What level am I???

Okay, I admit it. I am embarrassed of my riding right now. Or should I say, I am embarrassed to be entering a show at the moment. Why? Because I am heeding my trainers advice which means…I am a walk/trot rider this year.

There I said it. Man, I even cringed when I typed it.

I need to get over it though because if I want to show this year (which I obviously do) this is what it is going to have to be. It kills me that I couldn’t get out of my own way when it comes to the SchoolMaster. In fact, I think that might be why I am having such a hard time with it. Just a few short months ago I was working on canter halfpasses (mind you I was freaking out about it in my head) and now I can’t even canter in the show ring.

I made the decision to ride at walk/trot for many reasons, but it is still hard. The most obvious reason was that TM will not stop after a canter. I blame that on her OTTB ways. She is not taking off with me or galloping away, but once she starts to canter she thinks that she has to canter forever. I occasionally still have to use the fence to get her to trot again. That is not exactly a safe technique in general, and especially not safe during a show where there could potentially not be a fence as well as having lots of other horses around. As my trainer says, the canter will come. It is already getting better and so with time TM will have three lovely gaits.

I also decided that with all the trouble she had at the last show, doing something that I find easy might not be a bad thing at the moment. Hopefully she will be a total angel at the next show, but just in case she is not at least at walk/trot I feel confident that we can do everything that is expected without adding too much additional stress. Plus, it will mean that I can have more control over the flow warm up (instead of needing to canter early which is what I found I need to do with her to have any chance of getting a good trot after the canter).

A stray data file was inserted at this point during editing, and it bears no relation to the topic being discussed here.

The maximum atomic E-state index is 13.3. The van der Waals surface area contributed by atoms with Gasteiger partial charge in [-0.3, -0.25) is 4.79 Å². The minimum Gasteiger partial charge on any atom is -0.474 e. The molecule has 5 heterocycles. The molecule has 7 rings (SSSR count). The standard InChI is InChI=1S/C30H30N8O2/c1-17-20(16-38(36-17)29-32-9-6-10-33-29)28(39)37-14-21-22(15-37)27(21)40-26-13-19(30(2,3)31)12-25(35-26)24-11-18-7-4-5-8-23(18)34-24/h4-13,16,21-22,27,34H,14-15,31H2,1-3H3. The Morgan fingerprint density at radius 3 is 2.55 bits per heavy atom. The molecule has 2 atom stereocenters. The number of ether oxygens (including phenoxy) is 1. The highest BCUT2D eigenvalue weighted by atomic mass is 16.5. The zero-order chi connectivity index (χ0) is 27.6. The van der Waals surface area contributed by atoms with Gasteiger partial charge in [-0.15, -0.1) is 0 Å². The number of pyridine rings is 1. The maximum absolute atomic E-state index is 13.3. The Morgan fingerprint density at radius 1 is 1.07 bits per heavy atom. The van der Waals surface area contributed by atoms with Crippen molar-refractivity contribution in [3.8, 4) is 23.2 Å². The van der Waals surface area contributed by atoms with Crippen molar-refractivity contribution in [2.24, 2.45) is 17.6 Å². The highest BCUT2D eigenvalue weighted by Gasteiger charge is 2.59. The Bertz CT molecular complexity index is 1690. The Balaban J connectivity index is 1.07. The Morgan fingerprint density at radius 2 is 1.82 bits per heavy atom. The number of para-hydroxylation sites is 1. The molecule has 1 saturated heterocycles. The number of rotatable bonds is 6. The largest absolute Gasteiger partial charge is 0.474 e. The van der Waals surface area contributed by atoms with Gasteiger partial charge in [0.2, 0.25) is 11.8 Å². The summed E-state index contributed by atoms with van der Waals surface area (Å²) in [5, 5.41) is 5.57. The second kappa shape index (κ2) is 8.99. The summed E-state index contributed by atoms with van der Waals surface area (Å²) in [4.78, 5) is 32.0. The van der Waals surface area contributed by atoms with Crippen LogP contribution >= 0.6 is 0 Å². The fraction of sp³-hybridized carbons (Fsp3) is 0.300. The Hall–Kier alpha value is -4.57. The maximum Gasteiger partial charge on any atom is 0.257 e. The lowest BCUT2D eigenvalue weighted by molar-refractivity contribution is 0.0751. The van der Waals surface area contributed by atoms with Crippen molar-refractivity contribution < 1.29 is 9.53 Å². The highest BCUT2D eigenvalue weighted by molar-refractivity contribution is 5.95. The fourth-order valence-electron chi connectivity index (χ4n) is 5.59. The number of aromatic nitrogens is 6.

So my dream for this year was not exactly to be riding Starter Horse Walk/Trot, but with all things considered I do think that it is the perfect level for where TM is right now. Plus, the bonus is that once I get TM’s head on straight for a show she has the potential to get some nice scores. I get very envious of people who get to go though the levels with their horses. I am just going through the same levels over and over again on different horses!

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11 thoughts on “What level am I???

  1. I’ve had my horse for a year and a few months. He evented training level, does good starter canter pirouettes… and I’m considering entering some intro level dressage classes with him (probably hors concours or however that’s spelled.) He stresses too much at shows. I’m thinking maybe if we make it so easy it’s boring and no reason to stress that’ll help him. Except that his mind gets going too fast when not occupied. Again, that OTTB thing!
    There’s nothing wrong with doing the right thing for a horse. And it sounds like for TM, just walk trot is the right thing for her. Good luck – and I bet you find it works out well soon!

  2. Ribbons. Think about the ribbons. You are bound to get ribbons doing walk/trot!! Heck, I’m 48 years old doing walk/trot and winning most of my classes and damn proud of it.

  3. Going through the same doubts as you about showing at what level – thinking I should be higher than I am for all of the effort and time I’ve put into this dressage thing.